Against expectations we made a profit. This was never our intention so we decided to gift something to the school. One of our group, Susan Battye, had the idea to buy a painting and thought of getting one by a contemporary New Zealand painter. She talked to a friend keen on painting (Michael Hamblett) and with a good knowledge of New Zealand painters. He suggested buying a Colin McCahon painting, very likely to provide more of a challenge with the gift. Susan wrote to McCahon and got a very encouraging reply, saying he would tell his dealer, Barry Lett, to give us a good deal. The picture was chosen; the deal was worked through. And it was a good one! By October 1970 we had acquired a McCahon: North Otago landscape, 19, painted with synthetic polymer on hardboard.  

In his introduction to the catalogue for the exhibition of his North Otago landscapes at Auckland’s Barry Lett Gallery in October 1967, McCahon wrote:  

These landscapes are based on places I have seen and known ... Unlike many other parts of the country the landforms of North Otago suggest both age and permanence. They have been formed, not by violence, but by the slow processes of normal erosion on more gentle landscape faulting than has happened elsewhere. In painting this landscape I am not trying to show any simple likeness to a specific place. These paintings are most certainly about my long love affair with North Otago as a unique and lonely place, they are also about where I am now ... These paintings stand now as a part of a search begun in Dunedin, continued in Oamaru and developed by the processes of normal erosion since then. The real subject is buried in the works themselves and needs no intellectual striving to be revealed – perhaps they are just North Otago landscapes.1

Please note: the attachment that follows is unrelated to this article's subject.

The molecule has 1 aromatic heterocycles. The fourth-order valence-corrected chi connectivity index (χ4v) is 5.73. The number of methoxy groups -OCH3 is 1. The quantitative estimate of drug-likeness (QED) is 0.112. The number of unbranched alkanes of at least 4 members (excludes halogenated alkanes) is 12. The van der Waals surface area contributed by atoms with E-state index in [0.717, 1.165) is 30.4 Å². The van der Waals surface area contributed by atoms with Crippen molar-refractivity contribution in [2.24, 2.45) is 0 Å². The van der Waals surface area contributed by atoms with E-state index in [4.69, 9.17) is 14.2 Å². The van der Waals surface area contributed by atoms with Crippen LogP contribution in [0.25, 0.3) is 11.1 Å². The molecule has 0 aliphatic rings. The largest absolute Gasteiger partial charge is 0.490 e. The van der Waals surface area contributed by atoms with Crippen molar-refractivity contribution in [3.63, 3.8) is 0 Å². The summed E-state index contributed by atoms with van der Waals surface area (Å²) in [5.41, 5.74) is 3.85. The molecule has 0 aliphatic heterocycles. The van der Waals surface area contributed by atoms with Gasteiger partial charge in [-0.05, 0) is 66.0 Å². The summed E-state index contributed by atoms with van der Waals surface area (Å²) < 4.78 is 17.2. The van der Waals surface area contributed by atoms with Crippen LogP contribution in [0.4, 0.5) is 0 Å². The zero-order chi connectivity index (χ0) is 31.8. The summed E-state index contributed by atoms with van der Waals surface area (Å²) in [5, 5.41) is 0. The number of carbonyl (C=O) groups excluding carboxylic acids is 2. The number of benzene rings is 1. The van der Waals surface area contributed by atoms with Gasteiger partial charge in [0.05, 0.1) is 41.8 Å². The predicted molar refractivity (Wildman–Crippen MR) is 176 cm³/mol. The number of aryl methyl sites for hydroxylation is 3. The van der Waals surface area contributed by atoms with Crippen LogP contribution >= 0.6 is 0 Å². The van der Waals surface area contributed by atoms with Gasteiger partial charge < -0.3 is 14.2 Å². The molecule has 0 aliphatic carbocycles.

Later in 1970, two of the Young Old Girls – Susan Battye and Jan Hardie – went along to the school and presented the painting to a bemused assembly. Students even laughed. Fittingly, Val Heinz, the very supportive Head of Art, was there. As Jan said at the time, the Young Old Girls hoped the gift would stimulate discussion of both the painting and of art in general.

Through the years, McCahon’s paintings have attracted controversy, though he has always also had his supporters. During the 1960s he was “increasingly successful in having his work shown and recognised both in New Zealand and internationally”.2 Like his work or not, he is now widely acknowledged as New Zealand’s foremost painter and one of the few known internationally.  

The school’s painting has very good provenance as Susan presented the school with the letter from Colin McCahon, in his distinctive handwriting, along with the letter from dealer Barry Lett. Both are framed and hang alongside the painting. The story behind its purchase all adds to the painting’s interest.

In 2017 I contacted the school when a CCGHS school friend was staying and we went along to have a look at the painting again. When we realised the fiftieth anniversary of leaving school and then eventually running our YOG ball that led to the painting’s purchase, was coming up soon, we decided we should mark it in some way. I got in touch with as many of the ball organisers as I could recall and track down. They were keen.